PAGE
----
What are net exports?
A country’s net exports measure the value of total exports minus the value of its total imports. This indicator is positive if exports are larger in value than imports; otherwise, it is negative. Net exports go into calculating the GDP (gross domestic product) of a geography. Hence, if a country imports more than it exports, the excess value of its imports reduces its economic output.
Two major factors contribute to determining net exports: the condition of the world economy and the state of a nation’s currency against the US dollar.
If the world economy, especially a country’s major trading partners, is not doing well, a nation can lose consumers for its products. Meanwhile, if the currency of a nation is strong against the greenback, its goods and services can be more expensive in the international market, diverting consumers to other nations.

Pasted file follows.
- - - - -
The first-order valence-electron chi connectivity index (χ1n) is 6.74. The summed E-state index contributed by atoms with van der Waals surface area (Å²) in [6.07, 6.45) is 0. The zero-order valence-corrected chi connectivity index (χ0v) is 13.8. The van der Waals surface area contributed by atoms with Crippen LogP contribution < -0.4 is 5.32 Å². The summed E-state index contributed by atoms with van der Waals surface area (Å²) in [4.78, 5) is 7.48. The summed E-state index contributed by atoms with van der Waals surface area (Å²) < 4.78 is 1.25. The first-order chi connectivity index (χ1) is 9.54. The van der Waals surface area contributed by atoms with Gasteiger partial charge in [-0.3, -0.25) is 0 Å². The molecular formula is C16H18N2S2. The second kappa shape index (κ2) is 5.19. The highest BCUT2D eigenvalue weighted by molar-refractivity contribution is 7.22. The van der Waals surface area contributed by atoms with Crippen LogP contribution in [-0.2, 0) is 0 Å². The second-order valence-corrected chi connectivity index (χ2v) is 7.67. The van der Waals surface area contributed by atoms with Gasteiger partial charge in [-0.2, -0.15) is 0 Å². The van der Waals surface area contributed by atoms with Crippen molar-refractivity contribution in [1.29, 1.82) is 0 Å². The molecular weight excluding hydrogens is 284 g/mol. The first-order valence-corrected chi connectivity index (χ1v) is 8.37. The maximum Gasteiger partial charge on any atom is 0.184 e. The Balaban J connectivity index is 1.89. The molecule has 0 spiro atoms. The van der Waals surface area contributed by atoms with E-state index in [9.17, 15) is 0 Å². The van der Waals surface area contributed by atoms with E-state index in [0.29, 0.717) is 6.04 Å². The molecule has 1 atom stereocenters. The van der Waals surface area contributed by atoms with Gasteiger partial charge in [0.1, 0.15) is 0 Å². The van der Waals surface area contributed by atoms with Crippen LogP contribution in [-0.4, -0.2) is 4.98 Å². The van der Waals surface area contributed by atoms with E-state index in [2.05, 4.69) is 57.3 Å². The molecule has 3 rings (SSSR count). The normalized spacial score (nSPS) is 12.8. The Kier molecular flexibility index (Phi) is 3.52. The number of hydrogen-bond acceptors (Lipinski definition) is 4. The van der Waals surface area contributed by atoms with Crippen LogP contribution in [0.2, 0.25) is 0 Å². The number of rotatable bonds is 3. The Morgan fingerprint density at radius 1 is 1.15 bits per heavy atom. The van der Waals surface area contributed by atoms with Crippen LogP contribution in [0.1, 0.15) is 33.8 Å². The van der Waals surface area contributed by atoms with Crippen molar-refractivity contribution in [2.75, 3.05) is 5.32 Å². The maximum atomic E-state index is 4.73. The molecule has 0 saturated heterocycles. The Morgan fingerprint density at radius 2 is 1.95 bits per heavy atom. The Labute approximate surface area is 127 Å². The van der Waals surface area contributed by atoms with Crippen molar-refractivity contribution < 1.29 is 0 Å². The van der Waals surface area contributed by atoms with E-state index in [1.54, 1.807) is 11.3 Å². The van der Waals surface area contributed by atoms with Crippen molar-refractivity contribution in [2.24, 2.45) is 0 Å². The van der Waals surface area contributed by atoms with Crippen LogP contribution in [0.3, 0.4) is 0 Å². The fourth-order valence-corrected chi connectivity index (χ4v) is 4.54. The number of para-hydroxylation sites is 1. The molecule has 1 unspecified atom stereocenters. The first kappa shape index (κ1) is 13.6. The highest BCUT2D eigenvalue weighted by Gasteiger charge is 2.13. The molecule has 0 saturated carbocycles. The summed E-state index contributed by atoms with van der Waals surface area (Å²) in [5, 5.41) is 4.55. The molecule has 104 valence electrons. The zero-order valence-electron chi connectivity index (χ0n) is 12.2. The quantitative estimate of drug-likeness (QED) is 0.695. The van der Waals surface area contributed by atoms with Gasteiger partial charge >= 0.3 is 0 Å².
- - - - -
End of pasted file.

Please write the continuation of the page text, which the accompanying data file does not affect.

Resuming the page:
How are US net exports looking?
The graph above shows that the last time the net export situation was clearly in favor of the US was in 4Q13. During that quarter, exports had surged by ~11% and imports had risen by just 1%. From 1Q14–2Q15, three quarters have seen a reversal in this trend, when exports either contracted or were outpaced by imports. Until the values read negative, both exports and imports are expanding.
The Federal Reserve’s take
In its monetary policy statement released on July 29, 2015, the Federal Reserve said about net exports what it had said about business fixed investment—that they were “soft.” With two of its three components subdued, economic growth should remain under scrutiny by the Fed.
A primary driver for this state of net exports has been the US dollar. A strong greenback (UUP) against major currencies like the euro (FXE) and the Japanese yen (FXY) led companies like Groupon (GRPN), Pfizer (PFE), and Omnicom Group (OMC) to warn investors about a hit on revenues in 2015 earlier in the year.
Let’s take a look at US currency in the next article.